A classic North Coast hike in mission. Large bedrock slides and rapids in the rainforest.
Scouting / Portaging
All rapids can be easily scouted and portaged.
Day mission. 30 min paddle across Skeena, and a few hours each of hiking and paddling.
When to Go
May/June for the main runoff season. Responds well to rainfall.
Contributed by Ali Marshall
This hidden gem of a run tucked away in the North Coast rainforest west of Terrace delivers adventure of all sorts. The only road access is on the other side of the Skeena River valley, so getting to the put in involves ferrying across this large river coupled with a classic BC bushwhack up into the mountains. Those who sacrifice the sweat required to undertake this mission will be rewarded with the most unique, granite bedrock formed whitewater in the region.
Heading west from the city of Terrace, drive 78 km past the Kitsumkalum River bridge to a point just opposite of the Khtada River valley. The train tracks running along the highway will be very close at this point, and if you squint hard enough you can see the last rapid of the run dropping into the Skeena. With no convenient place to park it is advisable squeeze as far off the road as possible.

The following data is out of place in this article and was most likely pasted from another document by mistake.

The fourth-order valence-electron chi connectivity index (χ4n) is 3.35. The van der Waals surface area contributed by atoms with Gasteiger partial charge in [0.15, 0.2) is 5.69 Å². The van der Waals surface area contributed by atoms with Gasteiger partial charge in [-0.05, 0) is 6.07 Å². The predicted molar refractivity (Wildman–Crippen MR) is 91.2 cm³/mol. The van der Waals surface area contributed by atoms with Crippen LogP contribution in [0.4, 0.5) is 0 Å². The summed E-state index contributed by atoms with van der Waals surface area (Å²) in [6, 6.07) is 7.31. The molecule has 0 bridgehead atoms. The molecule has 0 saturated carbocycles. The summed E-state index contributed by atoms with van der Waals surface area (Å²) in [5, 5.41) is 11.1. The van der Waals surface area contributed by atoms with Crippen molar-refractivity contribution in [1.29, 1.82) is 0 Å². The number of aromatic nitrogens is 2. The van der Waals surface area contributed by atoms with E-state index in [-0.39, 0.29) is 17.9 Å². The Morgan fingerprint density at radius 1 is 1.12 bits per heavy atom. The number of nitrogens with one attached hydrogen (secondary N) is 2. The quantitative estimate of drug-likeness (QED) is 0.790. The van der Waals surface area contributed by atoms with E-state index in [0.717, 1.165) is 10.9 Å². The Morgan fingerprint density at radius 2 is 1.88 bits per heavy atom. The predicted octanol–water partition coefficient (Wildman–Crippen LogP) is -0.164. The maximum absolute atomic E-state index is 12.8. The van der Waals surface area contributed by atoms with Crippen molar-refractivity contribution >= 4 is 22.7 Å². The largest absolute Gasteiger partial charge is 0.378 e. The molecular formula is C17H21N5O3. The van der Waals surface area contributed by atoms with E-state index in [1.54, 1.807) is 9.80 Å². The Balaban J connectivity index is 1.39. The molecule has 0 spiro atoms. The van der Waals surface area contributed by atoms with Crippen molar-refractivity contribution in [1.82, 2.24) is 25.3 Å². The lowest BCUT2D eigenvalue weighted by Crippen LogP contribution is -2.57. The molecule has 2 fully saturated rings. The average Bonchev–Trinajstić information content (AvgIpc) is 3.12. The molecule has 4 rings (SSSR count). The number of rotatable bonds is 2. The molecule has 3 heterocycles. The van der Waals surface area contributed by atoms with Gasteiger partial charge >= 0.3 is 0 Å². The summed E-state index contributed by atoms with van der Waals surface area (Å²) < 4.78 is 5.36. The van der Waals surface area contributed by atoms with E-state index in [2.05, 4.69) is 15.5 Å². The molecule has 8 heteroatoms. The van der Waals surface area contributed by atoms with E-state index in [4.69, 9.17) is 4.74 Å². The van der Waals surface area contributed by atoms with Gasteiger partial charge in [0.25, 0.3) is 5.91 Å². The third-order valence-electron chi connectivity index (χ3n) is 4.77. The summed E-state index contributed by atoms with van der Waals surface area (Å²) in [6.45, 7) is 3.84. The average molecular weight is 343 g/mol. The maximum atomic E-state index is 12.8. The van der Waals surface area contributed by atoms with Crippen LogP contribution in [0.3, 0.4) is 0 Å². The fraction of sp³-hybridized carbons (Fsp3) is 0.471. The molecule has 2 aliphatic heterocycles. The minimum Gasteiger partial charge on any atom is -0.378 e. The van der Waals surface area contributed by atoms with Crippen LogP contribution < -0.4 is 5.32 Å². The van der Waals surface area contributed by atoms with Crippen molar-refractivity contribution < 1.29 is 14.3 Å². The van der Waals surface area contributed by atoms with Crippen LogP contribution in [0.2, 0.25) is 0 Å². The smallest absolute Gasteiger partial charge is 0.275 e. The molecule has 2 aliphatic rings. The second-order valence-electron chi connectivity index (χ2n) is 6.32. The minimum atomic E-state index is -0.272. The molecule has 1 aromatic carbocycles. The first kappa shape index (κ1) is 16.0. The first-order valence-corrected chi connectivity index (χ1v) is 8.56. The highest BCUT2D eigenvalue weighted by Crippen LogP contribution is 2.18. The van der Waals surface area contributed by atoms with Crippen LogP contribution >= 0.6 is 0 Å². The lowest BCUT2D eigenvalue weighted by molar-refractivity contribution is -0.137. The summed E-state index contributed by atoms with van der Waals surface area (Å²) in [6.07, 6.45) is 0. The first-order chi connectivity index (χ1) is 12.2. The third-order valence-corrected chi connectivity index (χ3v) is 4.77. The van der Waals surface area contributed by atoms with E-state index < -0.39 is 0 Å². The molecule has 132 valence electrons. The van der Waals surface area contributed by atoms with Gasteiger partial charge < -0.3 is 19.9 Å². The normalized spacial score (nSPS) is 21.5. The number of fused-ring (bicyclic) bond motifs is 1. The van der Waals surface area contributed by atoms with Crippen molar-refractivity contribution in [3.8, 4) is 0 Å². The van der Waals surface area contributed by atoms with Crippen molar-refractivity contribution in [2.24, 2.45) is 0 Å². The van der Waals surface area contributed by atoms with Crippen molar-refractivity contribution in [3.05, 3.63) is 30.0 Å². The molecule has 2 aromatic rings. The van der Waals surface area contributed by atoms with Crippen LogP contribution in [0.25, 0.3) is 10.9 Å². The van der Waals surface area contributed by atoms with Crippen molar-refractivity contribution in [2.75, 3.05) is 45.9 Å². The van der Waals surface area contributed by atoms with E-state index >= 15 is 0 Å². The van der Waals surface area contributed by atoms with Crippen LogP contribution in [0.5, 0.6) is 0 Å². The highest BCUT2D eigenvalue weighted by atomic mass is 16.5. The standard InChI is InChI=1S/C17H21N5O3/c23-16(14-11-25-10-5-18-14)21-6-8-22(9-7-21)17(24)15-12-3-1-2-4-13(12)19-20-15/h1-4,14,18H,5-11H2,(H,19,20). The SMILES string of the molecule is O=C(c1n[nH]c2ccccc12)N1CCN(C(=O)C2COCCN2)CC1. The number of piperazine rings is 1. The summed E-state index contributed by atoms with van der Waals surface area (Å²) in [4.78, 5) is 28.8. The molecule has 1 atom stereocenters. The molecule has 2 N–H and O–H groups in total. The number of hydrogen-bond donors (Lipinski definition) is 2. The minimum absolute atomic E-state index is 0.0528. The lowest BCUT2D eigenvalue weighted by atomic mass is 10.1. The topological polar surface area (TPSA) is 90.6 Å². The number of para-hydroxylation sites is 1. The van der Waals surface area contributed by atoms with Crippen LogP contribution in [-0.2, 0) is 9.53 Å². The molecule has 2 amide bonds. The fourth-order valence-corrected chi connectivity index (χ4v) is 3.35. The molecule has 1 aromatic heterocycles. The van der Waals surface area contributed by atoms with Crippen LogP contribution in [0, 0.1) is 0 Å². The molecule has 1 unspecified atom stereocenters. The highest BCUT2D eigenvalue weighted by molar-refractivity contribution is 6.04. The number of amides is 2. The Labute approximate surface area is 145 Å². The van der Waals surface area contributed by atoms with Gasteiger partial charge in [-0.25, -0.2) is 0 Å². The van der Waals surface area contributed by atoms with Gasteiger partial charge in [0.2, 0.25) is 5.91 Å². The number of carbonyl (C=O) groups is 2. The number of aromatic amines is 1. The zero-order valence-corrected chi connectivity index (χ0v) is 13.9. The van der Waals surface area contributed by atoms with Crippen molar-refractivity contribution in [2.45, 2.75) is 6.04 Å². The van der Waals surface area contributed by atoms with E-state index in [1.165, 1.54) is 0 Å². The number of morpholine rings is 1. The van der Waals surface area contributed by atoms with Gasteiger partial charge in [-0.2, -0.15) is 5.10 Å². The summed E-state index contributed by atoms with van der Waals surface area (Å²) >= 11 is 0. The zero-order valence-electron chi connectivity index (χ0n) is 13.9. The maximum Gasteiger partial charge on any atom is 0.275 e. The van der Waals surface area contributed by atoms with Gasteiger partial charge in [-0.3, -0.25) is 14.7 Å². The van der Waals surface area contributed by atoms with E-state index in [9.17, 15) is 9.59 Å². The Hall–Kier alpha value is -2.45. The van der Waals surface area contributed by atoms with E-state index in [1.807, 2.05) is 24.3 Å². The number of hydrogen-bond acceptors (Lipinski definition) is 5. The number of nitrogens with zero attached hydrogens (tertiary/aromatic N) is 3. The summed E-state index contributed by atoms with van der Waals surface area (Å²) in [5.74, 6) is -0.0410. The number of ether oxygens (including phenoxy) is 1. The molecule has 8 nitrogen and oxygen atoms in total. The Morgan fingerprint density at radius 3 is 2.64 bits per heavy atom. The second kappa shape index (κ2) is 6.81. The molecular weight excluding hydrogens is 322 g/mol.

Paddle 2 km across the Skeena, heading straight for that last rapid of the Khtada. The Skeena is tidally influenced here, so there may be some exposed sand bars to get out and walk across. To gauge the level, observe the final rapid of the Khtada. If it is bony, it's too low; if it looks like it's pumping, it's quite high.
The trailhead to begin your trek into the woods is located on the river right side and can be found with a quick recon into the woods. This overgrown trail will likely present a large amount of blown down timber blocking the path and backpack-style carry systems are not recommended. Hike for roughly 2 km to a large pond, paddle to the far end, and then hike 150 m in a WSW direction and you will find the flatwater stretch upstream of the goods.
The run consists of three large slides interspersed with very fun class 4 rapids. The first slide is the very first piece of whitewater you will encounter, and it should serve as a personal gauge of the run for every member of the group. If you are not willing to run the first slide, you will likely walk the other major slides as well. All drops are easily portaged.